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Mosquito Basics
Did you know that when you are bitten by a mosquito that it is a female mosquito doing the biting? Male mosquitoes limit their feeding to plant juices and nectar from flowers and fruit. Female mosquitoes feed on these sources for energy also, but need a protein-rich blood meal to stimulate egg laying.  

Mosquitoes are a very prevalent group of blood sucking insects afflicting man and other mammals. They are found throughout the world in almost every natural collection of water – from mines almost 4,000 feet below ground to 14,000 feet above the earth's surface. In the United States and Canada alone, there are 174 different mosquito species. There are 80 different species here in Florida. In Charlotte county, we have approximately 40 species.

All mosquito species require aquatic habitats for development during the larval and pupal stages. It is during the larval stage the mosquito is vulnerable to the soil bacteria Bacillus thuringensis var. israelensis (Bti). See also Larviciding Efforts.

Habitats which support mosquito breeding here in Florida include swamps, marshes, rain puddles, tree holes, plant axils, ditches, and even man-made containers such as abandoned tires (see also Mosquito Control At Home). Increasing land development has led to more storm water runoff, detention basins, and storm sewers. These are creating additional aquatic environments capable of supporting mosquito life.

The mosquito's life span varies widely. In some species, about one-third of the adult population dies daily. While the male typically lives for only about 2 weeks, the female may survive for 6 weeks to 5 months, depending on the species and the time of year.

Females compensate for high mortality rates by laying large numbers of eggs – between 100 and 250 eggs at a time. She is able to lay 4 to 5 broods of eggs in her short lifetime. Depending on the species, the female lays her eggs either individually or in clusters referred to as "rafts." She deposits the eggs on the surface of still water, on the sides of water-holding containers right above the water level, or on moist soil prone to flooding. Moisture catalyzes hatching and development. Mosquito eggs can lie dormant for up to several months, even a year or more at a time until water washes over them.

After the eggs hatch, the mosquito enters into a strictly aquatic phase, the larval stage. Commonly called a "wiggler" or "wriggler" because of its characteristic S-shaped swimming motion, the larva feeds on aquatic microorganisms.  Many species suspend themselves immediately below the water surface during this stage in order to breathe. To do this, they extend a snorkel-like tube called a siphon, located at the end of their bodies, piercing the surface of the water to obtain air.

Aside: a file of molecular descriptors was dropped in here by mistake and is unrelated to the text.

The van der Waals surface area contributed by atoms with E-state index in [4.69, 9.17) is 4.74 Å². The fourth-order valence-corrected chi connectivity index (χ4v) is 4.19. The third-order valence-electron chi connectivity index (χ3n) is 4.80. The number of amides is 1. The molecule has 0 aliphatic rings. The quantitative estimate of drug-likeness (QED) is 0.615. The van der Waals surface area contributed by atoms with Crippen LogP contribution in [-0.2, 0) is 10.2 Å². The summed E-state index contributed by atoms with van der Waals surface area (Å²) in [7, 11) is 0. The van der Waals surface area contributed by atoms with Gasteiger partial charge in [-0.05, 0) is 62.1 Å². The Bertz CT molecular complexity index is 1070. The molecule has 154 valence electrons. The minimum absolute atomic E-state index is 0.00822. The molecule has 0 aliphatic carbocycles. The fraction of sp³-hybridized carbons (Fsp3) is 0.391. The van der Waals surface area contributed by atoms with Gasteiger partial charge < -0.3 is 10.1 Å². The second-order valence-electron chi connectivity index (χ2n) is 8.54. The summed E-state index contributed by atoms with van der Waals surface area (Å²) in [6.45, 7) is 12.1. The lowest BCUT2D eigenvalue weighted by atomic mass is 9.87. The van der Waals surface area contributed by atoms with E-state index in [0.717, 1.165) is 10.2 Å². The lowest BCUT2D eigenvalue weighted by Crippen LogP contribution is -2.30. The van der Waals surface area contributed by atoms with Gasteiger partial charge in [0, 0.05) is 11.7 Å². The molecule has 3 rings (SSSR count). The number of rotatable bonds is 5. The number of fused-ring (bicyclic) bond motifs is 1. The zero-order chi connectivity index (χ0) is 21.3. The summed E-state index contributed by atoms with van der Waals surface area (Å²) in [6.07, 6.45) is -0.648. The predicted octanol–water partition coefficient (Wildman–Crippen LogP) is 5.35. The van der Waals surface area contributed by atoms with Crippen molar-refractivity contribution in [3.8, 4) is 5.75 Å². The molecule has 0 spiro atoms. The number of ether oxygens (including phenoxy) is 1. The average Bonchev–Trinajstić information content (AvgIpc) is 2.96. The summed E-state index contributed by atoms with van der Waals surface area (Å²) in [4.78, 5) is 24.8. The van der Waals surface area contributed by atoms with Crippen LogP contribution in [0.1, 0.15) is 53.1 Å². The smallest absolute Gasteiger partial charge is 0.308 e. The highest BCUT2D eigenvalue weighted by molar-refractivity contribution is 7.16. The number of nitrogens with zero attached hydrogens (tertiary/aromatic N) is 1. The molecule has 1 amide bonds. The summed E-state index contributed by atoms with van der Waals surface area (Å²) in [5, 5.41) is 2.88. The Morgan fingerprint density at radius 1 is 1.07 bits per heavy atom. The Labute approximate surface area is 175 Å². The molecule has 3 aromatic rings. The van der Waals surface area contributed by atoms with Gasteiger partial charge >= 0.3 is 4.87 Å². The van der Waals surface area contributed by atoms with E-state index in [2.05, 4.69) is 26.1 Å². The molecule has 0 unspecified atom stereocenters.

The larva grows and sheds its skin – or molts – four times over a 4 to 21 day period before entering the pupal stage, also an aquatic phase. An even more active swimmer, the pupa is commonly called a "tumbler", describing the tumbling motion it uses to dive into deeper water. During this stage of development, the mosquito does not eat. Like the larva, the pupa also uses a snorkel-like device for breathing called a trumpet.

After 2 to 8 days, the pupa finishes its development and a winged adult emerges on the water's surface, where it must dry it wings. This new adult is capable of flying up to 20 miles or more from its breeding site. After mating, most female mosquitoes require a small amount of blood to nourish their eggs, commonly called a bite. After her blood meal, the female lays her eggs and the mosquito life cycle begins again.

The Department takes advantage of the knowledge of this life cycle to help in the efforts to control these pests. The most environmentally sound and most effective method of mosquito control is an integrated program that reduces breeding sites and applies biological controls, such as Bti during the larval stage. This is known as larviciding. During this stage, these insects are concentrated in well defined aquatic areas. In contrast, adult mosquitoes after they disperse from the breeding sites are difficult and costly to control.

Eliminating the potential breeding sites, or source reduction, is one of the most effective means of controlling mosquitoes. A number of source reduction measures homeowners can take advantage of are listed in Mosquito Control At Home.

When all other attempts at controlling mosquito larvae fall short and the numbers of mosquitoes becomes overwhelming, adulticide treatment by aerial or ground spraying is necessary. State guidelines must be met before the Department can schedule any adulticide treatments.

While some mosquito species pose no threat, others have altered world history through the transmission of dreaded diseases to humans and animals. Among these are malaria, dengue, dengue hemorrhagic fever, yellow fever, filariasis, and encephalitis. Of these diseases, the various strains of encephalitis virus are the most serious in the United States.

In Florida and Charlotte county, our main concern is with St. Louis Encephalitis (SLE), Eastern Equine Encephalitis, West Nile Virus, and now Zika virus, all of which are spread by fresh-water mosquitoes.

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